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A UF Professor Is Creating Robotic Dogs Trained To Assist First Responders

Many pet owners teach their dogs how to sit, roll or shake hands, but rarely do they ever train their pets to guide firefighters out of a burning building.

A group of doctoral students led by Eric Jing Du, a professor in the Department of Civil Engineering at the University of Florida, have trained and developed robotic dogs with the intent of helping first responders virtually see through walls in situations that they would otherwise be blindsided by. Firefighters who have trouble navigating through fires in an unfamiliar environment would be able to escape these situations with the help of the dogs.

Since 2015, Du has aimed to understand how the robotic dogs can impact human interaction and possibly prevent unnecessary deaths of future first responders.

“Human beings cannot go into these dangerous rooms with fire and hazardous substances, but they can send this robotic dog there,” Du said.

Through LiDAR scanning technology, the robotic dogs are able to detect an image that sits behind a wall and first responders wearing augmented reality (AR) goggles can receive it. This gives firefighters the illusion that they can see through walls and makes it easier to rescue people without putting their own lives at risk.

Assistant Fire Chief Joseph Hillhouse, who has worked for the Gainesville Fire Department for almost two decades, said that he often encounters completely blacked-out environments with zero visibility and temperatures exceeding 400 degrees.

The Skin Cancer Foundation found that firefighters have a 45% higher rate of melanoma, which can be linked to excessive exposure to chemicals, such as flame retardants, used to extinguish fires.

“I think the dogs will be a positive addition to the rescue team,” Hillhouse said. “If we can incorporate a virtual map that helps firefighters share data behind walls and navigate through a zero-visibility environment, I think it would be very beneficial."

Du has collaborated with Jason Moats, the Director of Testing and Innovation Center at TEEX, which is a training academy known for instructing about 200,000 emergency responders across the world each year.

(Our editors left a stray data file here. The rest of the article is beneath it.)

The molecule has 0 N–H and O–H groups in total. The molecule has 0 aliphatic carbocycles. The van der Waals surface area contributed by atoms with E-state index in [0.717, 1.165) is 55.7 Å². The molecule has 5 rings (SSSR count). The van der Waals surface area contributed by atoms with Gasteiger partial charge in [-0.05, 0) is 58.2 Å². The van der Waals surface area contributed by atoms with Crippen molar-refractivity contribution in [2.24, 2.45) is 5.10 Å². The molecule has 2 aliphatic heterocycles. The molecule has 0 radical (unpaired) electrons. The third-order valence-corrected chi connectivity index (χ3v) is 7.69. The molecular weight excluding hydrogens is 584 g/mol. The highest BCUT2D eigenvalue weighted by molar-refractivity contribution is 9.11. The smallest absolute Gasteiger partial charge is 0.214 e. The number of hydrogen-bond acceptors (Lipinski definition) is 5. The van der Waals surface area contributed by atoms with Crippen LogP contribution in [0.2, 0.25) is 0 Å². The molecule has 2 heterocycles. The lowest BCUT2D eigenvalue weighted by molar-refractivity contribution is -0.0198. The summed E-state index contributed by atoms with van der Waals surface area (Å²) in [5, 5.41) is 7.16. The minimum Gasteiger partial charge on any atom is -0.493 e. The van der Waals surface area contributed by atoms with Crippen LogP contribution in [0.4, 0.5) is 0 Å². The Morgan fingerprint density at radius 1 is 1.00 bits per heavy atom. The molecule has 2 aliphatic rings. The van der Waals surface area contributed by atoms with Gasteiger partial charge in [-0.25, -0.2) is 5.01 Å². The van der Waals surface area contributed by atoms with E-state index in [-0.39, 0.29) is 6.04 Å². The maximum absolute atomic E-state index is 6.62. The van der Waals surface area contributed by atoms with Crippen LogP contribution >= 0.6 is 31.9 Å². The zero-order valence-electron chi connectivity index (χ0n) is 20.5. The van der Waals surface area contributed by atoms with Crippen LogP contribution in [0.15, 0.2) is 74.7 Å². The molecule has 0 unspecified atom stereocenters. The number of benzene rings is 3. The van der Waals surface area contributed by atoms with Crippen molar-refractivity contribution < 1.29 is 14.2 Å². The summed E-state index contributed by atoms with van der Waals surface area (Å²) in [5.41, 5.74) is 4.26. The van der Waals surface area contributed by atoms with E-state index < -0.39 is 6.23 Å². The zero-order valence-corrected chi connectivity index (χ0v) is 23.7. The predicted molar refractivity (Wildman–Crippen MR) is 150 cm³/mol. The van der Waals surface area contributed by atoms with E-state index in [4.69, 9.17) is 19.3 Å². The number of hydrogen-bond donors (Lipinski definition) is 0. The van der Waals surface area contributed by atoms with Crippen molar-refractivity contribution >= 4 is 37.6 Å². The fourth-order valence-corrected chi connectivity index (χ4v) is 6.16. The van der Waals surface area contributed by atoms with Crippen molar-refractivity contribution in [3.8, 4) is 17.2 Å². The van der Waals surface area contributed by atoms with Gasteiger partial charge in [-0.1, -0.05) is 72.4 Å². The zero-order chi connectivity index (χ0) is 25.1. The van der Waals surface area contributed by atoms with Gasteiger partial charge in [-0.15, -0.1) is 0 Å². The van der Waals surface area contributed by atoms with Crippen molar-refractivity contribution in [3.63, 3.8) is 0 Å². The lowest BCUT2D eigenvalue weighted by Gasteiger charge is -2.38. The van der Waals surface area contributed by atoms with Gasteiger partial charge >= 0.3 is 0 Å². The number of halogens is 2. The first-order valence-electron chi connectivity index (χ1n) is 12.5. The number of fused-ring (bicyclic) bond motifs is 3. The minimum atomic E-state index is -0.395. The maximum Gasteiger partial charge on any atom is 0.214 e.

Moats and Du have created three buzz words for the robotic dogs: Guide, Guard and Assist. This means that the robots will guide firefighters by helping with wayfinding, guard by protecting them from a dangerous situation and also assist by carrying heavy equipment.

Firefighters wear coats, boots and trousers that weigh approximately 30 pounds, Moats said.

“When going into a fire situation, they get soaked with water and that weight doubles. Now you’re talking about 60 pounds,” Moats said. “If they had the robotic dog with them to carry this equipment up ten flights of stairs, it could potentially be revolutionary.”

Even though these dogs represent a turning point in modern technology, they still have a long way before they can be exposed to the conditions they are needed for.

“We are looking forward to evaluating this interesting concept because in my experience of working with these technologies in the past, the heat causes them to shut down,” Hillhouse said.

Another challenge that these robotic dogs face is their short-span battery life. A fully charged dog can only last about 30 minutes before it needs to be plugged in again. Du estimates that it will take another 10 years before the robotic dogs are fully capable of functioning properly in the field, but that does not mean researchers cannot be proactive about experimenting with the potential benefits they can offer.

“Even though there are still many issues with the robotic dogs, we want to know how they will change the behaviors of first responders. Otherwise, we are wasting valuable time,” Du said.

In the near future, Du expects the robotics dogs to work as a team and possibly share information among each other. While one dog scans the room for images behind a wall, another can use a Sonar scanner to detect human heartbeats. Together, the dogs aim to help and protect emergency responders.

“I appreciate that we have people that recognize how many challenges there are in the emergency services and are looking to make the first responder’s lives better,” Hillhouse said.

Arlett is a reporter for WUFT News who can be reached by calling 352-392-6397 or emailing news@wuft.org.